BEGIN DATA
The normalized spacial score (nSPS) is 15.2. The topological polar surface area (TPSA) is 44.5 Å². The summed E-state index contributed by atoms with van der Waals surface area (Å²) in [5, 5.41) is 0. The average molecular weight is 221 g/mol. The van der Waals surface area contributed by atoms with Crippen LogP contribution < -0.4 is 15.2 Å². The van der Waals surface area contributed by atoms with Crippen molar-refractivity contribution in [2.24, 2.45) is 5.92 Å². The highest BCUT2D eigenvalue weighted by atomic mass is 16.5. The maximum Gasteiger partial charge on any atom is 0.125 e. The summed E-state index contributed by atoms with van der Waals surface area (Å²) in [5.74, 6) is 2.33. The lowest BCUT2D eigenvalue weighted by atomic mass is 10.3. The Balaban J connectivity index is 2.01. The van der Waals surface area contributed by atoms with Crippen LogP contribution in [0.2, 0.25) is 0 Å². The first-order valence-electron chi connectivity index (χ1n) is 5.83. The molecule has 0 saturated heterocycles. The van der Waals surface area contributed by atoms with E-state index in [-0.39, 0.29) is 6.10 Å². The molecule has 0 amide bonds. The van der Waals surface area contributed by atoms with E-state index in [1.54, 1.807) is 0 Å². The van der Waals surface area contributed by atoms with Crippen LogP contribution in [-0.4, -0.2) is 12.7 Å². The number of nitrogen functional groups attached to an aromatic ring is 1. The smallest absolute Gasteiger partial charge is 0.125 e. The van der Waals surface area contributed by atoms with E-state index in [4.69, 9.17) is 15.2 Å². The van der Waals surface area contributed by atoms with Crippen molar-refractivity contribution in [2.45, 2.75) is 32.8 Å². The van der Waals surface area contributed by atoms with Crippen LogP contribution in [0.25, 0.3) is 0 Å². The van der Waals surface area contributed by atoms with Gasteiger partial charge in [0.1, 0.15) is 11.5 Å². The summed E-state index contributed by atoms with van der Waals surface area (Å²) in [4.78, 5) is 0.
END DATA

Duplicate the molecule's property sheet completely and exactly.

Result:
The normalized spacial score (nSPS) is 15.2. The topological polar surface area (TPSA) is 44.5 Å². The summed E-state index contributed by atoms with van der Waals surface area (Å²) in [5, 5.41) is 0. The average molecular weight is 221 g/mol. The van der Waals surface area contributed by atoms with Crippen LogP contribution < -0.4 is 15.2 Å². The van der Waals surface area contributed by atoms with Crippen molar-refractivity contribution in [2.24, 2.45) is 5.92 Å². The highest BCUT2D eigenvalue weighted by atomic mass is 16.5. The maximum Gasteiger partial charge on any atom is 0.125 e. The summed E-state index contributed by atoms with van der Waals surface area (Å²) in [5.74, 6) is 2.33. The lowest BCUT2D eigenvalue weighted by atomic mass is 10.3. The Balaban J connectivity index is 2.01. The van der Waals surface area contributed by atoms with Crippen LogP contribution in [0.2, 0.25) is 0 Å². The first-order valence-electron chi connectivity index (χ1n) is 5.83. The molecule has 0 saturated heterocycles. The van der Waals surface area contributed by atoms with E-state index in [-0.39, 0.29) is 6.10 Å². The molecule has 0 amide bonds. The van der Waals surface area contributed by atoms with E-state index in [1.54, 1.807) is 0 Å². The van der Waals surface area contributed by atoms with Crippen LogP contribution in [-0.4, -0.2) is 12.7 Å². The number of nitrogen functional groups attached to an aromatic ring is 1. The smallest absolute Gasteiger partial charge is 0.125 e. The van der Waals surface area contributed by atoms with E-state index in [4.69, 9.17) is 15.2 Å². The van der Waals surface area contributed by atoms with Crippen molar-refractivity contribution in [2.45, 2.75) is 32.8 Å². The van der Waals surface area contributed by atoms with Crippen LogP contribution in [0.25, 0.3) is 0 Å². The van der Waals surface area contributed by atoms with Gasteiger partial charge in [0.1, 0.15) is 11.5 Å². The summed E-state index contributed by atoms with van der Waals surface area (Å²) in [4.78, 5) is 0.